Supporters and loved ones of cyclists killed by automobiles convened yesterday for the 10th Annual Ghost Bike Memorial Ride, in which participants pedaled to the city's numerous white painted "ghost bikes" to pay homage to those who have been killed by motorists in the past year.
Leah Todd, a volunteer with the NYC Street Memorial Project, said that despite Mayor de Blasio's professed commitment to Vision Zero, the city needs to do more to protect cyclists and pedestrian from negligent drivers.
"This year, almost the same number of New Yorkers were killed riding their bikes as were killed a decade ago," she said in a statement. "Mayor de Blasio was elected on a promise to unite New York's 'Two Cities.' But today, children who live in low-income neighborhoods are disproportionately likely to be killed while walking or riding their bikes and our city's network of bike lanes is centralized in the wealthiest districts. It's clear that much more needs to be done to make this city safe for bicycling. We would love to stop building ghost bikes, but you'll have to ask the mayor what it will take to get this project to retire."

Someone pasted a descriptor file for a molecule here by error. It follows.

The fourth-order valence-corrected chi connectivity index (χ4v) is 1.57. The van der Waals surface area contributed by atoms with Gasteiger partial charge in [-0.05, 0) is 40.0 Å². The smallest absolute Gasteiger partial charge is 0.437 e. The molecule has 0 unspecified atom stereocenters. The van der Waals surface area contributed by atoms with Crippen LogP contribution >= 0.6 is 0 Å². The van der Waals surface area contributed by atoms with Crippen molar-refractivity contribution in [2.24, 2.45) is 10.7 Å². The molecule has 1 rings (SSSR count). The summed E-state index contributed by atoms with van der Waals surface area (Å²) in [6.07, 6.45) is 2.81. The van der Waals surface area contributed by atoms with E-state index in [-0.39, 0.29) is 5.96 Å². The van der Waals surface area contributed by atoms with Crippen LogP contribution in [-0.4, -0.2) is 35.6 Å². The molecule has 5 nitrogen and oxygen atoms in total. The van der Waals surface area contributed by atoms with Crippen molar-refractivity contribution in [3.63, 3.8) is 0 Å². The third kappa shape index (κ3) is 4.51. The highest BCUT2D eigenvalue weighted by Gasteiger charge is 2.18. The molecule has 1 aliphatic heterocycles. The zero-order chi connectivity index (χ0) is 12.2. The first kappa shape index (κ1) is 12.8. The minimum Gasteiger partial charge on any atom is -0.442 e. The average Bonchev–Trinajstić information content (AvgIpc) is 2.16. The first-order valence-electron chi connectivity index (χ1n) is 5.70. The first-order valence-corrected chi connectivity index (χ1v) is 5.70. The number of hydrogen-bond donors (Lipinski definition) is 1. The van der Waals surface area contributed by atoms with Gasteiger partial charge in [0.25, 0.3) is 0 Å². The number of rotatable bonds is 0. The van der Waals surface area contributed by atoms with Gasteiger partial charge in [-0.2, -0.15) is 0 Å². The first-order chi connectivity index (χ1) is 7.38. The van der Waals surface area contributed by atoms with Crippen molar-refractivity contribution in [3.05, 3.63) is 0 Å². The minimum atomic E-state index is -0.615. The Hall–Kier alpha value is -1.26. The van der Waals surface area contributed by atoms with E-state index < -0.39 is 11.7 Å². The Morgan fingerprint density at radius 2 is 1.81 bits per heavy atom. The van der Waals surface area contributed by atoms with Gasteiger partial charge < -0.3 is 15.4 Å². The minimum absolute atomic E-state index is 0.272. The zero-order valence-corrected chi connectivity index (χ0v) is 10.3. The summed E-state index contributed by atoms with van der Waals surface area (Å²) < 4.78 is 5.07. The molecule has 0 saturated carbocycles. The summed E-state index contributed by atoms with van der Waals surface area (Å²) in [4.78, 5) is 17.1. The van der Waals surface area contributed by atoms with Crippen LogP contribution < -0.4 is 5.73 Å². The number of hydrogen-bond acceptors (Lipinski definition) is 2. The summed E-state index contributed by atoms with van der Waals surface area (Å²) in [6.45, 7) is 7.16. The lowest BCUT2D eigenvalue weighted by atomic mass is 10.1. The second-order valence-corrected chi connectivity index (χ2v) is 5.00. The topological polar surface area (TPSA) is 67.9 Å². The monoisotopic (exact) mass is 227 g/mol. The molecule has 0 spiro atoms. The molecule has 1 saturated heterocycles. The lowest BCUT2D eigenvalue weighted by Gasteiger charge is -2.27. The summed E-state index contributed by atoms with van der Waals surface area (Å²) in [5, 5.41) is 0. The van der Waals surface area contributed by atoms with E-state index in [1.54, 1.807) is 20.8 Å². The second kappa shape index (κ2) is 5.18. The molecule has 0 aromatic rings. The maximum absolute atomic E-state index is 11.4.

De Blasio spokesman Wiley Norvell argued that the administration is doing its part to combat fatal crashes.
“From tough new laws to safer street designs, we are committed to protecting pedestrians, cyclists and all street users through Vision Zero," he said. "And we’re putting real resources in play to do it. Initiatives like the $100 million overhaul of Queens Boulevard—complete with a protected bike lane—will bring safer streets to neighborhoods that have long demanded them.”
NYPD data reveals that 144 pedestrians and 20 cyclists were killed by cars in 2014, and 168 pedestrians and 12 cyclists were killed in 2013. At least two cyclists have been killed thus far in 2015.
Jessie Singer, another volunteer with the project, said that 150 ghost bikes have been installed around NYC.
"And for 10 years, every time we build a ghost bike, we say, 'Please let this be the last,' she said outside of City Hall yesterday.
"And it never is, and it’s fucked up and I’m tired of it."